“Gays used to have their place in San Francisco,” he said. “Obama sold his principle simply to get their votes. Look now; they are everywhere.”
He also feels let down by Obama’s promise of the Affordable Healthcare Act’s mounting cost. One Ethiopian American, working as parttime shuttle driver, told Fortune, he came out of it after staying with Obamacare for a year.
Despite this individual fury over Obama’s policy on abortion, gay marriage and health-care policy, there is hardly any data showing how many Ethiopian-Americans are registered to vote in the United States. Studies on the place and impact of voters of Ethiopian origin are hard to come by. However, the divide between Girma and Araya is a reflection of how deeply divided Ethiopians eligible to vote in the US presidential election find themselves today. Like the rest of America, they are polarized and caught between two presidential candidates both of which they detest for the policies they promote respectively.
Although immigration reform remains controversial in the United States, as it is elsewhere in the developed world, both candidates agree in rebuilding the aging American infrastructure. Despite trading of accusations on the volume, both candidates pledge to work to reduce the ballooning federal deficit, while both are against the free trade deals America signs such as in Trans-Pacific Partnership (TPP). But these are hardly issues raised by Ethiopian Americans as concerns.
To the frustration of exiled Ethiopian political activists, an area where an American president has perhaps the biggest leverage in foreign policy is a subject hardly discussed among Ethiopian Americans. The President of the United States enjoys considerable influence in using or refusing to use military force without explicit congressional approval. He can also change American foreign policy by an executive order; Obama’s decision to change a 50-year course in America’s relations with Cuba stands out as a demonstration of the power of a United State’s President over matters of foreign relations.
It is perhaps too early to see which direction US policy towards Ethiopia will take with the change of the resident in the White House. Many see however the most likely election of Clinton as an extension of the policies of President Obama from controversial domestic issues such as immigration and health-care to foreign policy matters. Such is a legacy Zemedeneh Negatu, a prominent businessman who is an American citizen, would like to see happen.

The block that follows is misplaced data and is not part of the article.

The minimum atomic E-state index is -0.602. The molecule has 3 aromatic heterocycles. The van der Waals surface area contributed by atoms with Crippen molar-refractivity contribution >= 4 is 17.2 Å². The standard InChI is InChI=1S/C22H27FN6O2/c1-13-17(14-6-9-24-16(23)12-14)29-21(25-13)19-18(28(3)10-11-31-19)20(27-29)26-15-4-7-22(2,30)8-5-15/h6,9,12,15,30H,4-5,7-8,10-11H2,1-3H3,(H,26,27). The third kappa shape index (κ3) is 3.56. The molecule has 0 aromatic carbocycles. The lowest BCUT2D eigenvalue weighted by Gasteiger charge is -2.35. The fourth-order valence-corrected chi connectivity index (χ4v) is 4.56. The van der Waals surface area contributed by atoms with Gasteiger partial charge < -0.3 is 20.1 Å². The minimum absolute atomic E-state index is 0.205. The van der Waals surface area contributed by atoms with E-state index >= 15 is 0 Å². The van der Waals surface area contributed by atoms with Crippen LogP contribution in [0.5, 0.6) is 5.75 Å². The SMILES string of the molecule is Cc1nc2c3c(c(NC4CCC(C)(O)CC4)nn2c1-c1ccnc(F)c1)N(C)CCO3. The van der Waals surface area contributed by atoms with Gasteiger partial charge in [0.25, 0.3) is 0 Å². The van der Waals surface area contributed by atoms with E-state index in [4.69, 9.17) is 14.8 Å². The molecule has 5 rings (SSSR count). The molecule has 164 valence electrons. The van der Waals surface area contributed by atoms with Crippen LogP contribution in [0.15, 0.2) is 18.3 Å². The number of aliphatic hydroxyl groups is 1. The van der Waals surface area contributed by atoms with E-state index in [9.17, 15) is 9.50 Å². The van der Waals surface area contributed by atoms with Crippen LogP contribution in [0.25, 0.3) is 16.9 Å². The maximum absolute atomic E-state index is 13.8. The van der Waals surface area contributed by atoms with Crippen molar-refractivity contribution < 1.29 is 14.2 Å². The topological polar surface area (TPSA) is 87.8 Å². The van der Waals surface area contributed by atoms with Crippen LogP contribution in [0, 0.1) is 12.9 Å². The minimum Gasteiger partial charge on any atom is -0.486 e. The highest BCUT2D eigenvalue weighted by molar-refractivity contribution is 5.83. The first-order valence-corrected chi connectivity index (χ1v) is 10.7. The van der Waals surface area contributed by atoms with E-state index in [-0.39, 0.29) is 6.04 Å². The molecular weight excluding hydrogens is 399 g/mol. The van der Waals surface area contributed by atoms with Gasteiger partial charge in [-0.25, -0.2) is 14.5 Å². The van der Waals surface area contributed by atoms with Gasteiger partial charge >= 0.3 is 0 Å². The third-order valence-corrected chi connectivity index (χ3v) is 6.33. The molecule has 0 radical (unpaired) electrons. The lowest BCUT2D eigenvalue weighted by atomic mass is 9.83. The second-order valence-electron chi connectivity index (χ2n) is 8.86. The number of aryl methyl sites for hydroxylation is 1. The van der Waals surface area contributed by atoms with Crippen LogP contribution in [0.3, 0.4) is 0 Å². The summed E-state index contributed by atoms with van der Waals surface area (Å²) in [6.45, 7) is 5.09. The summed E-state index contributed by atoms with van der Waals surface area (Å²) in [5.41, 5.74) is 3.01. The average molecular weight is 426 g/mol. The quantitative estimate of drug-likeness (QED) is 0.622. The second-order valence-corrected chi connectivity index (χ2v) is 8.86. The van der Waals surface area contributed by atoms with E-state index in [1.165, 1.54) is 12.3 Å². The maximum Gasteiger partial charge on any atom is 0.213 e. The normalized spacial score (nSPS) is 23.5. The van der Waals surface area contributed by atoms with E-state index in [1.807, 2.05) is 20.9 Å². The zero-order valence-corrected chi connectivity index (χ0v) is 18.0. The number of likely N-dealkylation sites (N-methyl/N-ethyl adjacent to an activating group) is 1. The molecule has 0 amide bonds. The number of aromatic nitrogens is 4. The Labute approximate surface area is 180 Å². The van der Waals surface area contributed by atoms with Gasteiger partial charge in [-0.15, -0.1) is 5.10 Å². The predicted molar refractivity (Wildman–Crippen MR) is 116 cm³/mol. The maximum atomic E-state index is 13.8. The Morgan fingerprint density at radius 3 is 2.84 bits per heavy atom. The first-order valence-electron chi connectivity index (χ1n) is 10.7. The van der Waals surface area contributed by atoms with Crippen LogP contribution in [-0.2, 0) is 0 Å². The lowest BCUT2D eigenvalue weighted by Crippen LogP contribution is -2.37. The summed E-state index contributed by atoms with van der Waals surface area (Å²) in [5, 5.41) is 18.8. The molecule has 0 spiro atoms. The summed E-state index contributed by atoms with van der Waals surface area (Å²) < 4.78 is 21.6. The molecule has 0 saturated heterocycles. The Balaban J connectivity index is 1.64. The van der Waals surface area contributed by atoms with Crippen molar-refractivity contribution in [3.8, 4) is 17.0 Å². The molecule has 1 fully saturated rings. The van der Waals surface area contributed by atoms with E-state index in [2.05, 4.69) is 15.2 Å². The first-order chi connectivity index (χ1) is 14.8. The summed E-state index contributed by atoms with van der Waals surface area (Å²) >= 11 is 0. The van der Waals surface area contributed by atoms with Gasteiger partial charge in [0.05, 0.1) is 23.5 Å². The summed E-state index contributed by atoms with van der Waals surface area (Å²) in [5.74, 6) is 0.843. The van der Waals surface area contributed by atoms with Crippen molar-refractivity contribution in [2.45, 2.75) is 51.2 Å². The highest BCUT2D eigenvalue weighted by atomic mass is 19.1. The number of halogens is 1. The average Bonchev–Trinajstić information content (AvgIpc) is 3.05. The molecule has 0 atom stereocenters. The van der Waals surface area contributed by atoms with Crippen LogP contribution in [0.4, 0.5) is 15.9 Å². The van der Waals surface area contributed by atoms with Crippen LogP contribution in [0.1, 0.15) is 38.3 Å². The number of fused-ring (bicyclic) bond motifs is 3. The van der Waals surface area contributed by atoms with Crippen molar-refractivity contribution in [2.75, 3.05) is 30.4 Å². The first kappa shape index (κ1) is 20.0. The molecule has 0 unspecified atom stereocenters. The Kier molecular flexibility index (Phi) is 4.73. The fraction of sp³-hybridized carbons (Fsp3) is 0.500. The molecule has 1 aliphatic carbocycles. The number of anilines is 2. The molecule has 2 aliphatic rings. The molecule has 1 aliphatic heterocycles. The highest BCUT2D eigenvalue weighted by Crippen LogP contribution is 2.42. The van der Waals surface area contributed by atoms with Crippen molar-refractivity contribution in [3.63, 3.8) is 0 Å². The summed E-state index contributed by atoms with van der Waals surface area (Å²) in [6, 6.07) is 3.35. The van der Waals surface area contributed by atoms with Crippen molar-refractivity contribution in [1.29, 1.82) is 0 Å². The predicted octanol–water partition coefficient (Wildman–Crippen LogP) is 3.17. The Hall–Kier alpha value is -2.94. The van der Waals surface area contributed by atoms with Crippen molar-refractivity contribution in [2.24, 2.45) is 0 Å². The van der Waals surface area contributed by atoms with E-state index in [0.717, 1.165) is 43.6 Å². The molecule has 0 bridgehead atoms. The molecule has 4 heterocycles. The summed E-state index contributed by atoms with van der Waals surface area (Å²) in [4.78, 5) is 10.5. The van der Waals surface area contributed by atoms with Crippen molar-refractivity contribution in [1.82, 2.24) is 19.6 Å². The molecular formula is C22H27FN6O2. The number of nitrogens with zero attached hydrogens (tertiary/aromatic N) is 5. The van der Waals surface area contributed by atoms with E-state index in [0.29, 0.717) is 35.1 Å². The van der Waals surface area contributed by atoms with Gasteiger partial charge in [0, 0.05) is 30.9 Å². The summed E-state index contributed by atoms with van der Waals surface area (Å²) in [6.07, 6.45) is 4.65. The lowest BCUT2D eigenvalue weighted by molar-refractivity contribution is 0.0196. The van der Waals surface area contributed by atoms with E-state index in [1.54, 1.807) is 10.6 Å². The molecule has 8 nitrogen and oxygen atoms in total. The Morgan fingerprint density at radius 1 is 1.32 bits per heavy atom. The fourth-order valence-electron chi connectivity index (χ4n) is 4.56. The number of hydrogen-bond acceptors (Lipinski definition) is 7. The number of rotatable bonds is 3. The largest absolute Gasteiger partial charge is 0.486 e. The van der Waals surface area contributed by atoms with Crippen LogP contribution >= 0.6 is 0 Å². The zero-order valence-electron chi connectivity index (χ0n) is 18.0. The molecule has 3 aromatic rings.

“As Americans, we’ll overwhelmingly (by a landslide) vote for Hillary Clinton,” Zemedeneh tweeted on October 26, 2016. “We’ll also protect President Obama’s legacy.”
Zemedeneh cited a New York Times predication taken three days earlier that Clinton had a 93pc chance of winning against Trump’s seven percent.
Clinton’s victory is thus considered among many voters here in Washington as a likely outcome. Even the Republican establishment is on the verge of conceding to the inevitability of her victory, if the kind of campaign messages they have framed to rescue their respective congregational seats are in any way telling. These include John McCain, a Republican Senator from Arizona, who had challenged Obama during his first bid for the presidency, contemplates his state needs a Republican in case Clinton wins.
“Arizona will need a senator who will act as a check, not rubber stamp, for the White House,” he says in a video his campaign runs against his challenger, the Democratic candidate Ann Kirkpatrick.
He is not alone in communicating such messages.
Lindsey Graham, another Republican Senator from South Carolina, was quoted by Politico: “If there is ever a time for check and balance argument, it is now. You have got an under-performing Democratic candidate people feel compelled to vote for, not because they want to, because they have to.”
That is also a remark which can sums up what many Ethiopian Americans compelled to vote for Clinton feel.
But Clinton’s glide path to victory is not certain. Two recent events across the world – the referendums in the UK and Colombia – showed that people such as Zemedeneh who depend on polls may end up disappointed. In the unlikely situation where Trumps gets elected, however, Africans have things to say on the lighter side of the event.
“African presidents meeting to consider the option of boots on the ground in the event of violence from Trump supporters,” quipped a prominent Nigerian satirist, Elnathan John, in the hashtag #Nov8AfricanEdition.
It is not a remark made without any reason for concern. A front page story by the USA TODAY in mid-last week had a banner headline, claiming a poll it carried out in collaboration with Suffolk University finds 51pc of Americans fear election day violence.
It could be such fear which prompts many Ethiopian Americans say they will move back to Ethiopia in case of Trump’s win.
“I swear if Donald Trump becomes president, I’m dead a** moving to Ethiopia,” tweeted Eden Lula,
Although the fear is there, Ethiopians in the US such as Girma and Araya are determined to stay on. Unlike the situation back home, they believe in the ability of the American system and the enduring capability of American institutions to withstand the possible electoral turmoil.
“I’m not going anywhere,” Girma told Fortune. “I believe Americans are law abiding citizens.”
However, political pundits fear Americans will likely emerge from this election as divided and with a divided government, regardless of who is president.
“The only genuine certainty is that the 96pc of the world’s population that does not vote in US elections will feel the effects no less than Americans will,” says Richard N. Haass, a former director of policy planning for the US State Department, and now president of the Council on Foreign Relations.